Pupils in a class of their own
If your child is sick in hospital for long periods of time, one thing you don't need to worry about is their education, thanks to the work of hospital schools
Published 17/01/2012 | 06:00
ON Mondays, Wednesdays and Fridays, teenager Ronan Coughlan attends second-level school as normal. But for the rest of the week he takes classes at the hospital school at Temple Street Children's University Hospital.
The fifth-year student, who is currently awaiting a kidney transplant, is a familiar face at the hospital school, which he has attended for years.
On Tuesdays and Thursdays, while undergoing several hours of dialysis, Ronan works closely with a teacher from the special school who comes to his bedside.
"I do whatever I need to catch up on a particular day. I work with the teacher for an hour or two and we follow up on the previous day's schoolwork," he explains.
Ronan, a full-time student at Newport College in Tipperary, has been doing this since fourth class in primary school -- in fact, last year he sat some of his Junior Cert exams at Temple Street.
"I did my Junior Cert last summer and I sat three or four of the exams in Temple Street. The hospital school organised it so I didn't miss any of my exams.
"I sat English, Irish and maths in Temple Street. I've been going to the Temple Street school since I was in fourth class. I like it, it's a good school and they're very helpful there. It's a good resource for me in secondary school," he says.
The main benefit for Ronan is that it helps him to keep up with his other school.
"I missed 96 days during my Junior Cert year and I still got five honours!
"I feel that if I didn't have the Temple Street school I'd have fallen back and not done as well.
"I'm on the dialysis machine for about four hours and a teacher comes to me for one to two hours while I'm having dialysis," says the 16-year-old, who also attends for dialysis on Saturdays.
Mary Chambers, who has been principal of the award-winning school since 1997, explains how it works.
"We keep in regular contact with our pupils' home schools to ensure that we are dovetailing with the work.
"We talk to their teachers by phone and by email," she says, adding that she appreciates those schools and teachers who "take the time to explain their schemes of work".
In Ronan's case, teachers at the hospital school keep in regular contact with his parents and his school to ensure continuity of his education.
One of seven around the country, the school at Temple Street has been running since the 1950s.
It's big and busy -- four teachers and a special needs assistant cater for the requirements of more than 800 pupils a year, or, says Chambers, about 40 a day.
There's a strong emphasis on one-to-one attention, but children also get the opportunity to enjoy group work.
"It is like a one-teacher school. A lot of the work is one-to-one, but in each subject we can do a good group session."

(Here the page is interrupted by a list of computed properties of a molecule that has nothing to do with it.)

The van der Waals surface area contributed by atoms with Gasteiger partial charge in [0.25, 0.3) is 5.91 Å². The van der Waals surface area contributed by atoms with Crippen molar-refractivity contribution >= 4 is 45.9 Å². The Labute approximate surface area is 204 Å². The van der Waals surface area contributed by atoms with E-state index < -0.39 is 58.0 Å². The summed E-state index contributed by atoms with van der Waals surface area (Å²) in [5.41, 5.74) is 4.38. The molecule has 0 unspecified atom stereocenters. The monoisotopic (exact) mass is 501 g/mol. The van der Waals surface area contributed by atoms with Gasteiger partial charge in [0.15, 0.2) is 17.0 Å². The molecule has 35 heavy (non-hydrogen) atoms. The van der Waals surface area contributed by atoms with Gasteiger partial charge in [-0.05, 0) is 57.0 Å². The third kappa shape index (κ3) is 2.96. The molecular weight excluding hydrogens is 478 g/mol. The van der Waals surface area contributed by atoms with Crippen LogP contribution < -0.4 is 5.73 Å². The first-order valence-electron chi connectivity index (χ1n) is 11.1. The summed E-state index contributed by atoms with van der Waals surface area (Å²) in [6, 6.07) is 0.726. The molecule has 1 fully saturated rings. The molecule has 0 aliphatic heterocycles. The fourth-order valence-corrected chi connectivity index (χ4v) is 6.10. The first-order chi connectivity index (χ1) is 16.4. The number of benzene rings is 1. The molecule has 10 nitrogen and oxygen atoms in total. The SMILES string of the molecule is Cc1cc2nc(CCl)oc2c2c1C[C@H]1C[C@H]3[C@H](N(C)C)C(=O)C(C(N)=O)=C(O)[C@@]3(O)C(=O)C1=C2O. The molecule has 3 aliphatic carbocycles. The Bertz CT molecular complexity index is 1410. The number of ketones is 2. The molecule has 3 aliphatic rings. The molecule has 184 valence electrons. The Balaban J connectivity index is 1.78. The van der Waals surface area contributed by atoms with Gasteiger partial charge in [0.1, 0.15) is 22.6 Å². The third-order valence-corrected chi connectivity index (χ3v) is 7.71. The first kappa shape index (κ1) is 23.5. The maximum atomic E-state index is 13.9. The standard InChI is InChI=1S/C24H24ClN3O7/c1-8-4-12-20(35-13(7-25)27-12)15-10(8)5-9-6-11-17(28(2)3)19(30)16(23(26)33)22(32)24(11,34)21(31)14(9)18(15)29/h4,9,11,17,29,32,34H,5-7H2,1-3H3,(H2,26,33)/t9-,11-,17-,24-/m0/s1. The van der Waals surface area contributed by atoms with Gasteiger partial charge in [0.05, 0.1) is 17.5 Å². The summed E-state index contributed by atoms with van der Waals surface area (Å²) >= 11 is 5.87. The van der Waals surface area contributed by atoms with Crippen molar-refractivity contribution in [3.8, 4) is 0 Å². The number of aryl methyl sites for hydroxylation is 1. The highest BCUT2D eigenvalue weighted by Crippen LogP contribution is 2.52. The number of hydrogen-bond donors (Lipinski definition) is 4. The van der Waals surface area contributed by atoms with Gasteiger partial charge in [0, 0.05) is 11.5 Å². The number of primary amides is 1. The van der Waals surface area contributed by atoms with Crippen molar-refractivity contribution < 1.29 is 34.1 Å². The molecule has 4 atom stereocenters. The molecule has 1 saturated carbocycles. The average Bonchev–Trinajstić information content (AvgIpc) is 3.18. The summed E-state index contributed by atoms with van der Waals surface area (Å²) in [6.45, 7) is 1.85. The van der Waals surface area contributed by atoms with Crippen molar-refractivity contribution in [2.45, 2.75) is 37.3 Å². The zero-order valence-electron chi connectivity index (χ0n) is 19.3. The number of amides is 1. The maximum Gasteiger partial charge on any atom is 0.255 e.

Although the student population fluctuates -- "every day we would have different pupils" says Chambers -- recurrent admissions make up about 40pc of the student population, so there is continuity.
"These would be respiratory pupils with conditions such as cystic fibrosis or children on dialysis. We also have a lot of long-term patients, such as children who have been injured in road traffic accidents or who have a head injury. It's a busy school!"
The school operates both on the ward and in two specially allocated classrooms.
"Those children who are non-infectious and well enough come to the classroom for group sessions," explains Chambers, who says that pupils range in age from four-year-olds to teenagers.
"We follow the primary school curriculum, focusing on the core subjects as well as on art and music.
An artist in residence provides once- weekly art sessions; musicians from the National Concert Hall come once a month for music education while the school also emphasises science and maths. Last year it won an award for maths and science excellence.
"I think the children like coming to the school. They're getting away from the ward," comments Chambers.
The one-to-one approach can be of benefit to some children, she believes.
"Our aim is to bridge the gap over the time that they have lost from normal school. We regularly find that the one-to-one tutoring they get here can help them with little difficulties they may have in maths, for example."
Attending the hospital school also helps children re-integrate into their mainstream school more easily, she says.
Over at Our Lady's Children's Hospital School in Crumlin, things are even busier. The department-registered school, operational since 1964, has an annual intake of up to 2,000 pupils.
Five teachers, along with a special needs assistant and a secretary, operate in the school, which consists of two classrooms, several offices, a kitchen, a multi-sensory room and a special needs toilet facility.
Primary school children attend in the morning and post-primary pupils attend in the afternoon.
"It's a very busy school -- we are dealing with up to 2,000 children a year," says headmistress Mary McCarron.
"You get the full range of disability and ability, so it's like a microcosm of any school in Ireland," she says. "We have pupils with multi-disability, often as a result of chronic illness such as cancer or cardiac disease or burns," she says, adding that although they deliver the full curriculum the school prioritises literacy and numeracy as well as social, personal and health education at primary level.
Health & Living